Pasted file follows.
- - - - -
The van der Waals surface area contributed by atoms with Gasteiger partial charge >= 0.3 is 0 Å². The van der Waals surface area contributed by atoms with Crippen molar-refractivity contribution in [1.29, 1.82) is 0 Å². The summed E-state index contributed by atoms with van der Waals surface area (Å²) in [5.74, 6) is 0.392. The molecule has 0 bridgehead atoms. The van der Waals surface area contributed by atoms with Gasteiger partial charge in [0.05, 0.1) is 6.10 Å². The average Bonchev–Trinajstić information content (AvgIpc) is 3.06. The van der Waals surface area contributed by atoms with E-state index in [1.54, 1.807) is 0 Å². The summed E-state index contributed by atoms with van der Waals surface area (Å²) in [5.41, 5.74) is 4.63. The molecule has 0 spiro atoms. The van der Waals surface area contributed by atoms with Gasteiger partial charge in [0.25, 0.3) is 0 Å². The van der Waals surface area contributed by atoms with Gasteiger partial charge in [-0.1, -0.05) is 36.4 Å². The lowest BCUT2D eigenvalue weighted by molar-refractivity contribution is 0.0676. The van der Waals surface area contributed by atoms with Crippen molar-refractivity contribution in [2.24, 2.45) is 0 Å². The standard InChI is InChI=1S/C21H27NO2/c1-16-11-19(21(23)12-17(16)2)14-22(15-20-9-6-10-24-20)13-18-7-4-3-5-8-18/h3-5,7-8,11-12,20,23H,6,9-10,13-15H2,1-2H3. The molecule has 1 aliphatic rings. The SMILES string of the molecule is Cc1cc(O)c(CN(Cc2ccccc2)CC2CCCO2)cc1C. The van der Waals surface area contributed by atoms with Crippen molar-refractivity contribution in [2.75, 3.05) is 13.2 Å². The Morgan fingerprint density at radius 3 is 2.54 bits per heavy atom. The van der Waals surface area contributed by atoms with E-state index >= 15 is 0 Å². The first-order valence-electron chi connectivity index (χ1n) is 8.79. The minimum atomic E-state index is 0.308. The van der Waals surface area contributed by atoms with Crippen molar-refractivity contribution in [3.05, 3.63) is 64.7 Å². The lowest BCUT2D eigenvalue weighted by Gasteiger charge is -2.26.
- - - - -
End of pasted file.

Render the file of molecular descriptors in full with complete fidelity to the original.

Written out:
The van der Waals surface area contributed by atoms with Gasteiger partial charge >= 0.3 is 0 Å². The van der Waals surface area contributed by atoms with Crippen molar-refractivity contribution in [1.29, 1.82) is 0 Å². The summed E-state index contributed by atoms with van der Waals surface area (Å²) in [5.74, 6) is 0.392. The molecule has 0 bridgehead atoms. The van der Waals surface area contributed by atoms with Gasteiger partial charge in [0.05, 0.1) is 6.10 Å². The average Bonchev–Trinajstić information content (AvgIpc) is 3.06. The van der Waals surface area contributed by atoms with E-state index in [1.54, 1.807) is 0 Å². The summed E-state index contributed by atoms with van der Waals surface area (Å²) in [5.41, 5.74) is 4.63. The molecule has 0 spiro atoms. The van der Waals surface area contributed by atoms with Gasteiger partial charge in [0.25, 0.3) is 0 Å². The van der Waals surface area contributed by atoms with Gasteiger partial charge in [-0.1, -0.05) is 36.4 Å². The lowest BCUT2D eigenvalue weighted by molar-refractivity contribution is 0.0676. The van der Waals surface area contributed by atoms with Crippen molar-refractivity contribution in [2.24, 2.45) is 0 Å². The standard InChI is InChI=1S/C21H27NO2/c1-16-11-19(21(23)12-17(16)2)14-22(15-20-9-6-10-24-20)13-18-7-4-3-5-8-18/h3-5,7-8,11-12,20,23H,6,9-10,13-15H2,1-2H3. The molecule has 1 aliphatic rings. The SMILES string of the molecule is Cc1cc(O)c(CN(Cc2ccccc2)CC2CCCO2)cc1C. The van der Waals surface area contributed by atoms with Crippen molar-refractivity contribution in [2.75, 3.05) is 13.2 Å². The Morgan fingerprint density at radius 3 is 2.54 bits per heavy atom. The van der Waals surface area contributed by atoms with E-state index >= 15 is 0 Å². The first-order valence-electron chi connectivity index (χ1n) is 8.79. The minimum atomic E-state index is 0.308. The van der Waals surface area contributed by atoms with Crippen molar-refractivity contribution in [3.05, 3.63) is 64.7 Å². The lowest BCUT2D eigenvalue weighted by Gasteiger charge is -2.26.